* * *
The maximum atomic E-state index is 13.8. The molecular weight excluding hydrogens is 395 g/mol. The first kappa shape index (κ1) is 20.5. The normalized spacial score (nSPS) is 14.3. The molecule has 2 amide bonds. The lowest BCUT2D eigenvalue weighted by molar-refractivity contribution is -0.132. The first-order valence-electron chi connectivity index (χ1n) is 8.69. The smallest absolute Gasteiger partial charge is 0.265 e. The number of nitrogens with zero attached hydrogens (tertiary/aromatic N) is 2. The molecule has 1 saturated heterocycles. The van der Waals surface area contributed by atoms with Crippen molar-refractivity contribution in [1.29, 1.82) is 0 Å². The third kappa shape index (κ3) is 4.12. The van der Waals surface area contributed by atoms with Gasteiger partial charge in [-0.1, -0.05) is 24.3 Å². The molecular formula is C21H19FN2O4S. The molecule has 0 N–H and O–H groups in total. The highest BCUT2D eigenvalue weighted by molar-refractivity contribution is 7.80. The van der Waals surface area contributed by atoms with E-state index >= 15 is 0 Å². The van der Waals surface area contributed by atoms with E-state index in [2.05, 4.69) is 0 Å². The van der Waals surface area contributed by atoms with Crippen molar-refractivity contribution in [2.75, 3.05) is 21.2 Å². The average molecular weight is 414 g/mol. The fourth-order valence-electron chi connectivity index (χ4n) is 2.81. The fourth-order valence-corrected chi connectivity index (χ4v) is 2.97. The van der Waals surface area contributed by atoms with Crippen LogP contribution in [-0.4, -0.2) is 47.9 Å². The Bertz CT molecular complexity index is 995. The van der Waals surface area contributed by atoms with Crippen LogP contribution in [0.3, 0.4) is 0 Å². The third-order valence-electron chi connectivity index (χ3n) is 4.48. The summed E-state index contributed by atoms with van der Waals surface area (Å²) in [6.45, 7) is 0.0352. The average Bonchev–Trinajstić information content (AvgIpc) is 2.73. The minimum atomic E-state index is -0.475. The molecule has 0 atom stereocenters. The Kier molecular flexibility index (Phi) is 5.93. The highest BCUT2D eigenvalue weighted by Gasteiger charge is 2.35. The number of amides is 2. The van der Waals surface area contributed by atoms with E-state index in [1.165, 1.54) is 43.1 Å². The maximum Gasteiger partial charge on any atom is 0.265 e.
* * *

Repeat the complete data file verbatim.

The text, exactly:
The maximum atomic E-state index is 13.8. The molecular weight excluding hydrogens is 395 g/mol. The first kappa shape index (κ1) is 20.5. The normalized spacial score (nSPS) is 14.3. The molecule has 2 amide bonds. The lowest BCUT2D eigenvalue weighted by molar-refractivity contribution is -0.132. The first-order valence-electron chi connectivity index (χ1n) is 8.69. The smallest absolute Gasteiger partial charge is 0.265 e. The number of nitrogens with zero attached hydrogens (tertiary/aromatic N) is 2. The molecule has 1 saturated heterocycles. The van der Waals surface area contributed by atoms with Crippen molar-refractivity contribution in [1.29, 1.82) is 0 Å². The third kappa shape index (κ3) is 4.12. The van der Waals surface area contributed by atoms with Gasteiger partial charge in [-0.1, -0.05) is 24.3 Å². The molecular formula is C21H19FN2O4S. The molecule has 0 N–H and O–H groups in total. The highest BCUT2D eigenvalue weighted by molar-refractivity contribution is 7.80. The van der Waals surface area contributed by atoms with E-state index >= 15 is 0 Å². The van der Waals surface area contributed by atoms with E-state index in [2.05, 4.69) is 0 Å². The van der Waals surface area contributed by atoms with Crippen molar-refractivity contribution in [2.75, 3.05) is 21.2 Å². The average molecular weight is 414 g/mol. The fourth-order valence-electron chi connectivity index (χ4n) is 2.81. The fourth-order valence-corrected chi connectivity index (χ4v) is 2.97. The van der Waals surface area contributed by atoms with Crippen LogP contribution in [-0.4, -0.2) is 47.9 Å². The Bertz CT molecular complexity index is 995. The van der Waals surface area contributed by atoms with Crippen LogP contribution in [0.3, 0.4) is 0 Å². The third-order valence-electron chi connectivity index (χ3n) is 4.48. The summed E-state index contributed by atoms with van der Waals surface area (Å²) in [6.45, 7) is 0.0352. The average Bonchev–Trinajstić information content (AvgIpc) is 2.73. The minimum atomic E-state index is -0.475. The molecule has 0 atom stereocenters. The Kier molecular flexibility index (Phi) is 5.93. The highest BCUT2D eigenvalue weighted by Gasteiger charge is 2.35. The number of amides is 2. The van der Waals surface area contributed by atoms with E-state index in [1.165, 1.54) is 43.1 Å². The maximum Gasteiger partial charge on any atom is 0.265 e.